The guy basically has been able to use parts of his visual cortex (usually used for visualizing) for hearing-based navigation and "imagining". This is because he learned to echolocate at a very young age; this is much harder for adult seeing-impaired folks to do.
I remember there was a brain imaging study he participated in which essentially showed "that brain structures that process visual information in sighted people process echo information in blind echolocation experts." He was "seeing" sound, essentially, in a way that gives him some amount of spatial resolution, much poorer than eyesight, but much better than what the traditionally seeing-impaired community has.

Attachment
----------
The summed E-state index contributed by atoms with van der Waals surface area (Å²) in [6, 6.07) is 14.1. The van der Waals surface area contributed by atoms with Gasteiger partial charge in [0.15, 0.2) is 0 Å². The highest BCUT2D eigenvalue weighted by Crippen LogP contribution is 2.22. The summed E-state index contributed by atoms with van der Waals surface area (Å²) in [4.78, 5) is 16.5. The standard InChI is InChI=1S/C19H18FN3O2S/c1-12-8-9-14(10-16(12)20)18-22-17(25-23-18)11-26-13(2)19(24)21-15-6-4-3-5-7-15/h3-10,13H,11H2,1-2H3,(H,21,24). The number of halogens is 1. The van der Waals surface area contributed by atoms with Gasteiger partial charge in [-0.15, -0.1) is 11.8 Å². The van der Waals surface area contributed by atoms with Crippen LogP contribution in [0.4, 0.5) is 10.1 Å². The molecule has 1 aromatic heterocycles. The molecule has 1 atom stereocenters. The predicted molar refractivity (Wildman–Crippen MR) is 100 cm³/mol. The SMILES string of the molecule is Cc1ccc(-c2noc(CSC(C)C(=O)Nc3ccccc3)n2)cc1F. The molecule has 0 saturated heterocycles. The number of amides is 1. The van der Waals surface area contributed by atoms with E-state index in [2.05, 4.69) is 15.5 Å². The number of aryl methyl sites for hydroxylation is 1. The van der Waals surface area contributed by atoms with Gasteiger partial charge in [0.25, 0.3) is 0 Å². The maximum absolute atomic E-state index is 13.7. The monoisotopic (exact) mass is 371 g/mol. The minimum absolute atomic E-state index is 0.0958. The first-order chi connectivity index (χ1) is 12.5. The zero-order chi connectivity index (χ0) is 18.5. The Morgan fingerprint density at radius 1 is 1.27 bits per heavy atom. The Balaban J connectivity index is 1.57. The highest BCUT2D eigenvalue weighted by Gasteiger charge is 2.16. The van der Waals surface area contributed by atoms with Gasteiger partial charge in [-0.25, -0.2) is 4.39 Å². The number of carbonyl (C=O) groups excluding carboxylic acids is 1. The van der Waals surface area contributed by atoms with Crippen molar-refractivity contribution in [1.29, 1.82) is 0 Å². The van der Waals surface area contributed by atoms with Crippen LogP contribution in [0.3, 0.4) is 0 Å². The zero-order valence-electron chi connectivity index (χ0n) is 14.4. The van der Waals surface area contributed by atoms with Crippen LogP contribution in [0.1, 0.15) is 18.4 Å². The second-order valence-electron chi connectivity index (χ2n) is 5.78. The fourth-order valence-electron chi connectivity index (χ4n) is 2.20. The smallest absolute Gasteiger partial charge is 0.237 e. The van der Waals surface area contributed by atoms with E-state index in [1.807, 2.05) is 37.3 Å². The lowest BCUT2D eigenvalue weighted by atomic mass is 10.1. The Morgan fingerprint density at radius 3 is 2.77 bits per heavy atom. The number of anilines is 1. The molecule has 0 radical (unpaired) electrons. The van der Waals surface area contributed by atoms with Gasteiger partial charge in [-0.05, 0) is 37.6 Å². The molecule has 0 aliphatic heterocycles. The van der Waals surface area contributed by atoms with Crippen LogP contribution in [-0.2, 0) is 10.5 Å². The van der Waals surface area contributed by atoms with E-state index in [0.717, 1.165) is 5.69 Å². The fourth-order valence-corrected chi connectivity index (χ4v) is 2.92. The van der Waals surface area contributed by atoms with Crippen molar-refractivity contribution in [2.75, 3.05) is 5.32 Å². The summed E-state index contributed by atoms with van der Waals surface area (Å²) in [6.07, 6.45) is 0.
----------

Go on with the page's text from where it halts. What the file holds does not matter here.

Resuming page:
Visual processing is exhausting for me, so I rely on blurry peripheral vision or sound processing. I get way more information out of auditory information than my peers -- things like accurate 3D sound location, both types of materials in an impact (not just the louder sound), how close a stressed object is to breaking, how far away from a wall I am in the dark by the change in "sound shape" (sound being absorbed by the surface creating an echoey hum in the ears), high pitched noises (even at almost 40 I can hear high pitches like a teen), awareness of how my environment alters sound so I can still recognise sounds that are distorted, etc.